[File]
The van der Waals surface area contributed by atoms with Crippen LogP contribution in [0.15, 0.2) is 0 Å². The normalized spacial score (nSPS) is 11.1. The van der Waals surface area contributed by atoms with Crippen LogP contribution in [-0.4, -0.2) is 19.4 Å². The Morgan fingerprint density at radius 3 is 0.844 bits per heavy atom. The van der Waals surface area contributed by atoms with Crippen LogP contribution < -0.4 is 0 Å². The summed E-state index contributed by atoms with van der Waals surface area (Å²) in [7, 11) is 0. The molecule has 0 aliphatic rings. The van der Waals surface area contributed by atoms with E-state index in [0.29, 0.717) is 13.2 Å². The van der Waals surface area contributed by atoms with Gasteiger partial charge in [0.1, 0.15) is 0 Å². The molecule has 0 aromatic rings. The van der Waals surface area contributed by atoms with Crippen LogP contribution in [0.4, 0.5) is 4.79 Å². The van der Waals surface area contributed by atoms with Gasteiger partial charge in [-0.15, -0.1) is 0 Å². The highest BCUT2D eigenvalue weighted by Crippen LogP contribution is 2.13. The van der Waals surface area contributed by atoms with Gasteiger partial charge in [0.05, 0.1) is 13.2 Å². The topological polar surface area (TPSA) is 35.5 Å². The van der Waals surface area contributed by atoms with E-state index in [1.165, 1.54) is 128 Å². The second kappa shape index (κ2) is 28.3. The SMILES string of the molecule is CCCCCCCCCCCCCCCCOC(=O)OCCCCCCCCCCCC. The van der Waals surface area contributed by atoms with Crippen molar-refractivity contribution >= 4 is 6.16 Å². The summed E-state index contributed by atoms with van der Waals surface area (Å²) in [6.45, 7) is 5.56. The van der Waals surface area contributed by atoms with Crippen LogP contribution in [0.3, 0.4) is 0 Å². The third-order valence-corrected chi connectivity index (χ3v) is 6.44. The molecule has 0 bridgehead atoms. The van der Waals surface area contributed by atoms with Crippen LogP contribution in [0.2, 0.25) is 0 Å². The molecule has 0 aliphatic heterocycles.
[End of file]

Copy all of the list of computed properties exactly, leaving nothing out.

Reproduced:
The van der Waals surface area contributed by atoms with Crippen LogP contribution in [0.15, 0.2) is 0 Å². The normalized spacial score (nSPS) is 11.1. The van der Waals surface area contributed by atoms with Crippen LogP contribution in [-0.4, -0.2) is 19.4 Å². The Morgan fingerprint density at radius 3 is 0.844 bits per heavy atom. The van der Waals surface area contributed by atoms with Crippen LogP contribution < -0.4 is 0 Å². The summed E-state index contributed by atoms with van der Waals surface area (Å²) in [7, 11) is 0. The molecule has 0 aliphatic rings. The van der Waals surface area contributed by atoms with E-state index in [0.29, 0.717) is 13.2 Å². The van der Waals surface area contributed by atoms with Gasteiger partial charge in [0.1, 0.15) is 0 Å². The molecule has 0 aromatic rings. The van der Waals surface area contributed by atoms with Crippen LogP contribution in [0.4, 0.5) is 4.79 Å². The van der Waals surface area contributed by atoms with Gasteiger partial charge in [-0.15, -0.1) is 0 Å². The highest BCUT2D eigenvalue weighted by Crippen LogP contribution is 2.13. The van der Waals surface area contributed by atoms with Gasteiger partial charge in [0.05, 0.1) is 13.2 Å². The topological polar surface area (TPSA) is 35.5 Å². The van der Waals surface area contributed by atoms with E-state index in [1.165, 1.54) is 128 Å². The second kappa shape index (κ2) is 28.3. The SMILES string of the molecule is CCCCCCCCCCCCCCCCOC(=O)OCCCCCCCCCCCC. The van der Waals surface area contributed by atoms with Crippen molar-refractivity contribution >= 4 is 6.16 Å². The summed E-state index contributed by atoms with van der Waals surface area (Å²) in [6.45, 7) is 5.56. The van der Waals surface area contributed by atoms with Crippen LogP contribution in [0.3, 0.4) is 0 Å². The third-order valence-corrected chi connectivity index (χ3v) is 6.44. The molecule has 0 bridgehead atoms. The van der Waals surface area contributed by atoms with Crippen LogP contribution in [0.2, 0.25) is 0 Å². The molecule has 0 aliphatic heterocycles.